Human rights activists welcome what they see as increased US attention to Chinese behavior in its volatile regions of Tibet and Xinjiang, suggesting that lobbying by rights groups may have helped mounting pressure on Beijing.
A law, a boycott and the appointment of a government official were added at the end of 2021 to increase the resolve of the United States towards the troubled regions of China, these advocates say.
The Muslim Uyghur population of northwest China’s Xinjiang region and ethnic Tibetans from one region of the Chinese Himalayas have argued over the past half-century with the Communist government over freedom of worship and demonstration of their native culture.
“Pay special attention to the humanitarian crisis in East Turkestan [Xinjiang] is in the national interest of the United States and in accordance with American values and tradition to call for action whenever genocide and crimes against humanity occur, as in the case of the Uyghurs “, said Dilxat Raxit, spokesperson for the organization of the World Uyghur Congress of Uyghur Groups in Exile.
“Just like other countries in liberal democracies, Americans have taken a vow of ‘never again’ to allow vulnerable religious and ethnic groups to suffer atrocious crimes like the Holocaust, and now the Uyghurs,” he said. he declares.
U.S. officials are also embroiled in a nearly 4-year trade dispute with China as well as disagreements over Chinese territorial expansion in seas around Asia and restrictions on sharing advanced technology.
Many foreign governments, as well as human rights activists, claim that China has sent more than a million Uyghurs to detention camps. Beijing calls the complexes “vocational education centers” designed to stop the spread of religious extremism and terrorist attacks.
In Tibet, a religiously and ethnically non-Chinese region that China acquired in 1951, Beijing is increasing its control over Buddhist monasteries and adding education in Chinese, not Tibetan. Critics of these policies are regularly detained and can be sentenced to long prison terms.
For the past five years, Washington has denounced China for its restrictions on anti-Beijing activism in Hong Kong and People’s Liberation Army overflights in Taiwanese airspace.
US President Joe Biden cited China’s treatment of Uyghurs when he announced a diplomatic boycott of the Beijing Winter Olympics this month.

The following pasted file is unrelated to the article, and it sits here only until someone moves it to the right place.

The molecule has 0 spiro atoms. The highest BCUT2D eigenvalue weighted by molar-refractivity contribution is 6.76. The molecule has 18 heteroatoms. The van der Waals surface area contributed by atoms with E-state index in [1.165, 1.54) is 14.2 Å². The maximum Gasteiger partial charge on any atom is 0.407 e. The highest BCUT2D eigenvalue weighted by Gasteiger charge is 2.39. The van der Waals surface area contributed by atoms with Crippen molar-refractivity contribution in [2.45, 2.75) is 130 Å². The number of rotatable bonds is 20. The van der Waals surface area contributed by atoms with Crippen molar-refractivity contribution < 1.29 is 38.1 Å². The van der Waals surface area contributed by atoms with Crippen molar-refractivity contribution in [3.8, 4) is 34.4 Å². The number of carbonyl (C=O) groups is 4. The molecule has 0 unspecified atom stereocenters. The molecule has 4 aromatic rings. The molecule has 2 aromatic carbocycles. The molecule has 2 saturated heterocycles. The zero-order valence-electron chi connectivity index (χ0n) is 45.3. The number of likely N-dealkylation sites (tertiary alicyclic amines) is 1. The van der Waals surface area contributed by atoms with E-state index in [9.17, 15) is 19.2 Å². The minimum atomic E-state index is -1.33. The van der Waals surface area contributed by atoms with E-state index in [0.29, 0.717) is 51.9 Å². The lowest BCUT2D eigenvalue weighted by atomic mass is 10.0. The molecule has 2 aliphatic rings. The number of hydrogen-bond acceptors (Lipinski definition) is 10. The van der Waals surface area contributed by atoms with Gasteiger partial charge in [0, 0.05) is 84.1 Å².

On December 23, Biden enacted the bipartisan Uyghur law on the prevention of forced labor. The bill aims to “ensure that products made with forced labor” in Xinjiang do not enter the US market.
Targeting Tibet, US Secretary of State Antony Blinken on December 20 appointed Indian US Under Secretary for Human Rights Uzra Zeya to simultaneously serve as US Special Coordinator for Tibetan Issues.
Emphasizing the element of human rights, the US special coordinator will lead efforts to “advance the human rights of Tibetans” and “help preserve their distinct religious, linguistic and cultural identity,” the website says. of the State Department.
Lawmakers had urged Biden in early December to meet with Tibetan spiritual leader the Dalai Lama to ensure a place on his agenda for Tibetan rights.
Pressure on Biden?
Huang Kwei-bo, associate professor of diplomacy at Taipei National Chengchi University, said in an interview that Biden’s focus on Tibet and Xinjiang is in line with mainstream American policy, but may also have been motivated through the “internal lobbying” of American human rights groups. .
The Labor Centers are a “relatively new creation” established under Chen Quanguo, who took over in 2016 as secretary of the Xinjiang Communist Party, said Yun Sun, co-director of the East Asia program at the Stimson Center. in Washington. Chen also announced policies to limit Uyghur religious freedom.
China replaced Chen this week in what Sun sees as a sign it wants to move beyond the labor camp policy it has created in Xinjiang because the costs to Beijing’s international reputation are outweighing it. on the benefits.
Pema Doma, campaign manager at Students for a Free Tibet, credits communications from advocacy groups that warily watch China the Biden government’s increased attention to Tibet and Xinjiang.
“It really is the bravery of human rights defenders, the ones who have survived so much and who still come out on the other side brave enough to continue to speak out against the Chinese government,” Doma told VOA.
Students for a Free Tibet want Biden to oppose the forced assimilation of Tibetans and Uighurs into Chinese culture, Doma said. Western nations can learn from their own stories of racial issues to prevent China from “brainwashing” Tibetans and Uyghurs.
“The Biden administration really has a responsibility to act differently from previous administrations,” she said. “We have to break the mold, because China is not sitting still.”
Chinese authorities now, as before, reject US actions towards its western regions as interference. “I think China’s most recent tone is rather assertive, to say ‘don’t interfere in our internal affairs’,” Huang said.
The official Xinhua News Service criticized the US Xinjiang Sanctions Bill as “full of vicious lies” and “nothing but another desperate attempt to interfere in the internal affairs of the nation. China through a “long-arm jurisdiction”.